Dean Turner, an economist at UBS Wealth Management, called the spending outlook “pretty grim, to say the least.” The main questions now, he said, are how long a contraction lasts and how deep it becomes.

The picture of the United Kingdom’s financial position also darkened with the release of data on Friday showing that Britain’s government borrowed a net £20 billion ($22 billion) in September, £5.2 billion ($5.7 billion) more than the country’s fiscal watchdog had expected.

“The weakness in retail sales and overshoot of the Office for Budget Responsibility’s March public borrowing forecast won’t make the next Prime Minister’s task any easier in navigating the economy through the cost of living crisis, cost of borrowing crisis and the cost of credibility crisis,” Ruth Gregory, senior UK economist at Capital Economics, said in a note to clients.

A customer pushes a shopping cart into an Aldi supermarket in Sheffield on Saturday, Oct. 15.

Investors and economists expect the revamped economic plan outlined by current finance minister Jeremy Hunt to remain intact.

Last week, Hunt — just days into the job himself — announced the rollback of almost all tax cuts in Truss’ original “growth plan,” which had been rejected by investors.

Citing a renewed commitment to controlling the country’s debts, Hunt also said the government will universally cap energy prices only until April. Support beyond then will cost taxpayers “significantly less than planned,” he added.

“Whoever becomes PM — and even if they decide to change the Chancellor — it seems to me that the fiscal path is pretty much set in stone, because the markets will not tolerate anything other than what’s on the table,” Turner said.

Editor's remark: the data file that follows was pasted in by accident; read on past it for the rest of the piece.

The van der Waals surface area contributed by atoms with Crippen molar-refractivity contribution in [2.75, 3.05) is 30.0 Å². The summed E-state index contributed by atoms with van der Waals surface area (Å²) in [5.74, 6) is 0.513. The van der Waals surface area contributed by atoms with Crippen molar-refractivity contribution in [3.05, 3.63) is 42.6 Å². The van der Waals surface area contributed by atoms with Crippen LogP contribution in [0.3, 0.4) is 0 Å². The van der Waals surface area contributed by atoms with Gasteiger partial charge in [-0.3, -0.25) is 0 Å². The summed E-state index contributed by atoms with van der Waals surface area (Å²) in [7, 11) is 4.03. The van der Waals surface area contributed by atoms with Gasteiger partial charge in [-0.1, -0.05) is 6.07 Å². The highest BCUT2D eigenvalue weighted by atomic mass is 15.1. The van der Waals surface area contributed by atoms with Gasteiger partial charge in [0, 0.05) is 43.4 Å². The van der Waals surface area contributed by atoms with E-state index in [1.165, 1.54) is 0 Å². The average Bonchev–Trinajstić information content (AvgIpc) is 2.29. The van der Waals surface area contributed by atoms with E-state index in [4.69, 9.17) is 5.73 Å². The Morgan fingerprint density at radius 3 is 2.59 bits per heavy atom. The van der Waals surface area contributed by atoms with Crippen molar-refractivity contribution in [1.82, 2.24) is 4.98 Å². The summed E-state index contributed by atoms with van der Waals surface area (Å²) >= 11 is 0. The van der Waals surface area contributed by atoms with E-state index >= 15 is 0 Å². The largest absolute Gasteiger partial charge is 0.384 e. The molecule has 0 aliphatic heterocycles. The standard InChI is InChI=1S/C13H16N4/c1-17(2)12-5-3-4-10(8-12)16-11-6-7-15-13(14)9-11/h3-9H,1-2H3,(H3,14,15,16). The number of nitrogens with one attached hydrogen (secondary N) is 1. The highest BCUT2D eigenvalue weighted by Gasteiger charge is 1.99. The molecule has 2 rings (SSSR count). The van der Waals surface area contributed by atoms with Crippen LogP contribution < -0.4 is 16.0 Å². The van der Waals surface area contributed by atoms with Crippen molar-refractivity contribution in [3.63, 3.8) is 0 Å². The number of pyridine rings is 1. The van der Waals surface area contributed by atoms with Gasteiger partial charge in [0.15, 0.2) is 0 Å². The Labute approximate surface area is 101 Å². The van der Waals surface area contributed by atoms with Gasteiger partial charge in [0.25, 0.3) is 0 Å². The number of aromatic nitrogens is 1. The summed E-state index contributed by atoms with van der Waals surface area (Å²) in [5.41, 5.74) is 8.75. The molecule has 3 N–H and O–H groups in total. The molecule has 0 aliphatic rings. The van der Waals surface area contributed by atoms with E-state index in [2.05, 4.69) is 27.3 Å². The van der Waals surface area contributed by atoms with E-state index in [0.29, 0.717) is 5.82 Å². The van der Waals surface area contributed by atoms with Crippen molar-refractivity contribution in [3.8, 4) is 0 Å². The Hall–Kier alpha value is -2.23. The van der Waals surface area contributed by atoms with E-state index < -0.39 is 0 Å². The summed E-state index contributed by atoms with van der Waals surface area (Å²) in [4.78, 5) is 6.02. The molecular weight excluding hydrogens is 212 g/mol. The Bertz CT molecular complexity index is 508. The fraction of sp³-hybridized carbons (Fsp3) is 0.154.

That could help keep financial markets in check, though firm assurances and more detail on budget plans would be welcome at a time when bond markets around the world are showing signs of strain, said James Athey, investment director at Abrdn, an asset manager.

“It just again keeps the pause button pressed on international investor engagement,” Athey said.

There’s also some ambiguity about the Bank of England’s next moves. Ben Broadbent, deputy director of monetary policy, warned last Thursday that investors may have gotten ahead of themselves in projecting rate hikes amid the recent chaos.

“Whether official interest rates have to rise by quite as much as currently priced in financial markets remains to be seen,” he said in a speech.

The central bank is still expected to be very tough at its November and December meetings. If the economy slows sharply next year, it could later pull back. That said, if the government withdraws some support for energy bills in April, that could reignite inflationary pressures — once again complicating the calculus.

“Let’s be honest, we have no idea what the energy price will be in April, so we have no idea what the effect will be on household budgets,” Turner said.

That leaves investors guessing for longer, and economists waiting to revise their forecasts.

“Clarity and certainty, unfortunately, are all too absent,” Athey said.

— Sugam Pokharel contributed to this article.